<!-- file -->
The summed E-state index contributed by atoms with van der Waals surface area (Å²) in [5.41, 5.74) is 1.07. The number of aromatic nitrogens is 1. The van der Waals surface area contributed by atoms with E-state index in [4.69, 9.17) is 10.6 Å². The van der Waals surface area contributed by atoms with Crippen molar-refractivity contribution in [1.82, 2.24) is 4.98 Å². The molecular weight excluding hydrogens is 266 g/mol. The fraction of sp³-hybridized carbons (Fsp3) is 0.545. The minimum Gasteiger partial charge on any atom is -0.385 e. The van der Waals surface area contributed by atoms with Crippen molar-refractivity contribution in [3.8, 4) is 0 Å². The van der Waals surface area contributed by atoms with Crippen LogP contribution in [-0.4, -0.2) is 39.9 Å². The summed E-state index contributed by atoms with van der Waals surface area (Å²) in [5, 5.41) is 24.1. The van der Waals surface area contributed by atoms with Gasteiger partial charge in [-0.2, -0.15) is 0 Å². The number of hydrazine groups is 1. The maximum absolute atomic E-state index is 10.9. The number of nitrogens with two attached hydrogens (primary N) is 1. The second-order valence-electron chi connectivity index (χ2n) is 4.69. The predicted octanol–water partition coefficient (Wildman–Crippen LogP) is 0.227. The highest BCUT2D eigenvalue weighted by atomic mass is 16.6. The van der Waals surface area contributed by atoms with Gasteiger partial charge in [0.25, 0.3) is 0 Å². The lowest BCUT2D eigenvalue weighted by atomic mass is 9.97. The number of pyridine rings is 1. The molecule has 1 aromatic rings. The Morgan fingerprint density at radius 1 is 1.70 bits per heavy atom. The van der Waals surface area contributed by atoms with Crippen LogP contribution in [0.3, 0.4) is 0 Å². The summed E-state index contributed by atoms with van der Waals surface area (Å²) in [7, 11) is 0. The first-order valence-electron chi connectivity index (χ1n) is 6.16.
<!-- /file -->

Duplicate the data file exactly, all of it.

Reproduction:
The summed E-state index contributed by atoms with van der Waals surface area (Å²) in [5.41, 5.74) is 1.07. The number of aromatic nitrogens is 1. The van der Waals surface area contributed by atoms with E-state index in [4.69, 9.17) is 10.6 Å². The van der Waals surface area contributed by atoms with Crippen molar-refractivity contribution in [1.82, 2.24) is 4.98 Å². The molecular weight excluding hydrogens is 266 g/mol. The fraction of sp³-hybridized carbons (Fsp3) is 0.545. The minimum Gasteiger partial charge on any atom is -0.385 e. The van der Waals surface area contributed by atoms with Crippen molar-refractivity contribution in [3.8, 4) is 0 Å². The van der Waals surface area contributed by atoms with Crippen LogP contribution in [-0.4, -0.2) is 39.9 Å². The summed E-state index contributed by atoms with van der Waals surface area (Å²) in [5, 5.41) is 24.1. The van der Waals surface area contributed by atoms with Gasteiger partial charge in [-0.2, -0.15) is 0 Å². The number of hydrazine groups is 1. The maximum absolute atomic E-state index is 10.9. The number of nitrogens with two attached hydrogens (primary N) is 1. The second-order valence-electron chi connectivity index (χ2n) is 4.69. The predicted octanol–water partition coefficient (Wildman–Crippen LogP) is 0.227. The highest BCUT2D eigenvalue weighted by atomic mass is 16.6. The van der Waals surface area contributed by atoms with Gasteiger partial charge in [0.25, 0.3) is 0 Å². The lowest BCUT2D eigenvalue weighted by atomic mass is 9.97. The number of pyridine rings is 1. The molecule has 1 aromatic rings. The Morgan fingerprint density at radius 1 is 1.70 bits per heavy atom. The van der Waals surface area contributed by atoms with Crippen LogP contribution in [0.3, 0.4) is 0 Å². The summed E-state index contributed by atoms with van der Waals surface area (Å²) in [7, 11) is 0. The first-order valence-electron chi connectivity index (χ1n) is 6.16.